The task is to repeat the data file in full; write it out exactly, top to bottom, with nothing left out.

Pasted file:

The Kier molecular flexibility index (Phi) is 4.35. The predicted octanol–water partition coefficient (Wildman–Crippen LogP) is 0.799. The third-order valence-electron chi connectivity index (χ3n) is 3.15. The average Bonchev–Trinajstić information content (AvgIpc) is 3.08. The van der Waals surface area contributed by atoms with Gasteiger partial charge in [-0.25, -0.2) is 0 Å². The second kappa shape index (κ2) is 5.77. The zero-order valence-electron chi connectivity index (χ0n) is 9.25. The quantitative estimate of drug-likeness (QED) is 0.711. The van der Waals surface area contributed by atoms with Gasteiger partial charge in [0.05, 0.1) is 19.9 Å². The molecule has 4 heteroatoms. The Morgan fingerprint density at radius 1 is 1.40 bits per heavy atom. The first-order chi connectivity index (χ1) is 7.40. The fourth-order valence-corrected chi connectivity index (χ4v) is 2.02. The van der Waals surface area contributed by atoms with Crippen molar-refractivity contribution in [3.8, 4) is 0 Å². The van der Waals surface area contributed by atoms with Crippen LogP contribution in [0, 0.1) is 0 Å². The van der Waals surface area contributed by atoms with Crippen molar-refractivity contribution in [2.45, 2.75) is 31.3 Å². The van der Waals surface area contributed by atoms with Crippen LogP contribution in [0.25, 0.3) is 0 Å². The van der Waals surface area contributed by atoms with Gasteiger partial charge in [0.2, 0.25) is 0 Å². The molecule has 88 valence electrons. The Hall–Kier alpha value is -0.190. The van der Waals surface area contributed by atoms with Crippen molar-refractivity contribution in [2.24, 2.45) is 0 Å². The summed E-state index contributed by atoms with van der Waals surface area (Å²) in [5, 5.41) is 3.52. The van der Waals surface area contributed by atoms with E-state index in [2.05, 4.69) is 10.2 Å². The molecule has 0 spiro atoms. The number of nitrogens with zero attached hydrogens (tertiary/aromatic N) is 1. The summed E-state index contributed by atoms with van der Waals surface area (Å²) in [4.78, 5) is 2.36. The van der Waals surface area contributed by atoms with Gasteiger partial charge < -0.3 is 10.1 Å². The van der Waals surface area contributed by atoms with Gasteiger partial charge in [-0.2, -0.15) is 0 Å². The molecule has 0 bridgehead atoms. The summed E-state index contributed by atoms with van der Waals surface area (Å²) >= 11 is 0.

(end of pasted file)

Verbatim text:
The Kier molecular flexibility index (Phi) is 4.35. The predicted octanol–water partition coefficient (Wildman–Crippen LogP) is 0.799. The third-order valence-electron chi connectivity index (χ3n) is 3.15. The average Bonchev–Trinajstić information content (AvgIpc) is 3.08. The van der Waals surface area contributed by atoms with Gasteiger partial charge in [-0.25, -0.2) is 0 Å². The second kappa shape index (κ2) is 5.77. The zero-order valence-electron chi connectivity index (χ0n) is 9.25. The quantitative estimate of drug-likeness (QED) is 0.711. The van der Waals surface area contributed by atoms with Gasteiger partial charge in [0.05, 0.1) is 19.9 Å². The molecule has 4 heteroatoms. The Morgan fingerprint density at radius 1 is 1.40 bits per heavy atom. The first-order chi connectivity index (χ1) is 7.40. The fourth-order valence-corrected chi connectivity index (χ4v) is 2.02. The van der Waals surface area contributed by atoms with Crippen molar-refractivity contribution in [3.8, 4) is 0 Å². The van der Waals surface area contributed by atoms with Crippen LogP contribution in [0, 0.1) is 0 Å². The van der Waals surface area contributed by atoms with Crippen molar-refractivity contribution in [2.45, 2.75) is 31.3 Å². The van der Waals surface area contributed by atoms with Crippen LogP contribution in [0.25, 0.3) is 0 Å². The van der Waals surface area contributed by atoms with Gasteiger partial charge in [0.2, 0.25) is 0 Å². The molecule has 88 valence electrons. The Hall–Kier alpha value is -0.190. The van der Waals surface area contributed by atoms with Crippen molar-refractivity contribution in [2.24, 2.45) is 0 Å². The summed E-state index contributed by atoms with van der Waals surface area (Å²) in [5, 5.41) is 3.52. The van der Waals surface area contributed by atoms with E-state index in [2.05, 4.69) is 10.2 Å². The molecule has 0 spiro atoms. The number of nitrogens with zero attached hydrogens (tertiary/aromatic N) is 1. The summed E-state index contributed by atoms with van der Waals surface area (Å²) in [4.78, 5) is 2.36. The van der Waals surface area contributed by atoms with Gasteiger partial charge < -0.3 is 10.1 Å². The van der Waals surface area contributed by atoms with Gasteiger partial charge in [-0.2, -0.15) is 0 Å². The molecule has 0 bridgehead atoms. The summed E-state index contributed by atoms with van der Waals surface area (Å²) >= 11 is 0.